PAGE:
Conventional Lessons

A scene from the Shahs of Sunset strike in September 2014.

By Tris Carpenter

Tris Carpenter.

The stated and obvious purpose of the IATSE International Convention is to bring together nearly 900 delegates from over 400 local unions across the United States and Canada to conduct the business of the union and elect officers.  But the meetings and motions are only part of the story.  In the time the delegates spend together, we also share and celebrate the victories we’ve won, the difficulties we’ve faced and the tactics we’ve used to overcome obstacles.  From this fellowship, we learn from each other and take home fresh ideas.  And in the end, we are reminded that we all fight for the same thing: a better workplace for the members we represent.

Part of my assignment at the recent 66th Convention (held in Orlando, Florida, July 25-31) was to attend some of the various caucuses that are held by different sectors of the entertainment industry.  I attended the Projectionists Caucus, the Ticket Sellers and Treasurers Caucus and the Animation Caucus.  I was struck by how each of these groups was struggling with a profound but similar problem––the way technology was changing (and in some cases eroding) the jobs of their membership.  And, more strikingly, the solution for many of them was the same: Organize.

The projectionist locals are seeing the beginnings of what will likely become an onslaught of digital cinema.  They are trying to adapt to the changing technology by training their members and sharing information across locals.  Some locals are being even more aggressive and trying to capture new ground by organizing in convention and hotel audio-visual work.  Others have even taken to trying to organize the rest of the staff in the cinema––an effort that is very difficult for many of them to contemplate but one that probably must be done if they hope to maintain their organized work.

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The ticket sellers and treasurers are coping with “ticketless” events and online ticket buying.  Much of their traditional work has disappeared and their jobs have been morphed into the venue IT departments.  Some locals have managed to negotiate with their employers to have the existing ticket sellers train for those IT positions and retain coverage under the union contract.  Other locals have simply tried to organize the IT workers.  I was also surprised at how many locals did not cover subscription and/or season ticket offices, and there was great interest in taking on the challenge of organizing them to build more leverage.

Animators, of course, have faced some difficult times as their work has gone overseas, primarily to Southeast Asia.  The pre- and post-production for animated features and television has stayed in the US, but the actual animation has gone away in large part.  However, the advent of Flash technology, interestingly, has brought some of that work back to the US, and it will need to be organized.  And the visual effects work that so many films now heavily rely upon is also an area where there have been some significant organizing victories, and more campaigns are in progress.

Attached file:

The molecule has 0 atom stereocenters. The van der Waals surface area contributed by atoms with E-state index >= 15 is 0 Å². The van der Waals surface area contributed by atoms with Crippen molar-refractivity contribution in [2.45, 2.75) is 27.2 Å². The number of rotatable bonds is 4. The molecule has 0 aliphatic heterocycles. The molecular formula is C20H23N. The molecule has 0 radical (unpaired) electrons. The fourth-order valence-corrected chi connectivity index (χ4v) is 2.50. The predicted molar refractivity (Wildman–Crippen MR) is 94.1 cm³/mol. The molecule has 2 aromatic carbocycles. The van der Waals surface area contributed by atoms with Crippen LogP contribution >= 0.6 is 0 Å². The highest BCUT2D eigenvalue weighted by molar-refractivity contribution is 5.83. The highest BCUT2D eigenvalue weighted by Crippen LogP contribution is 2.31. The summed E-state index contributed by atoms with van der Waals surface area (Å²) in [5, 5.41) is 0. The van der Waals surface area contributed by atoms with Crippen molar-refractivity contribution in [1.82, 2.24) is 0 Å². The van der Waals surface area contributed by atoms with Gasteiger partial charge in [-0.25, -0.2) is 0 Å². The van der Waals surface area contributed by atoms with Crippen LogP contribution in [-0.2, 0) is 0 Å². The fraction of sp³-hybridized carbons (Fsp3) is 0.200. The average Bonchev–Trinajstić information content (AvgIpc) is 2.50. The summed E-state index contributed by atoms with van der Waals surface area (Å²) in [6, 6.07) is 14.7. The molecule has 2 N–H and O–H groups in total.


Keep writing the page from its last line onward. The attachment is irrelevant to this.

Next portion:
I was struck by how each of these groups was struggling with a profound but similar problem––the way technology was changing (and in some cases eroding) the jobs of their membership.  And, more strikingly, the solution for many of them was the same: Organize.

All this got me thinking about our own problems.  We’ve struggled with digital intermediate and/or digital daily processes that have siphoned off assistant editor work.  We’ve managed to capture a sizable share of reality television but have yet to flip some of the major players in that arena.  And our Field Representatives spend a great deal of time chasing around some rather sneaky sound houses that try to fly under the radar and steal work that should be done by union companies.

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Yet the key to solving each of these seemingly disparate problems is one and the same: Organize.  We can organize and recapture that assistant editor work.  We can organize and bring more reality television under contract.  We can organize those sneaky companies and make sure that union work is done by union sound houses.  The men and women working in each of these areas of post-production deserve a union contract and we, as a union, need to help make that happen.

The IATSE Convention was a wonderful reminder that, even though the problems we face are substantial, if we work together there is so much we can achieve.  And the rewards will go not only to those unorganized post-production employees we do organize, but also to our current members in the greater leverage we build in our industry.

A union is only as strong as the membership it serves.  All of you can help by being the union’s eyes and ears across the industry.  We need contact information for people working in digital intermediate/digital daily houses.  We need help in building organize campaigns in reality television.   We need help in identifying employers who are trying to skirt around the contract.


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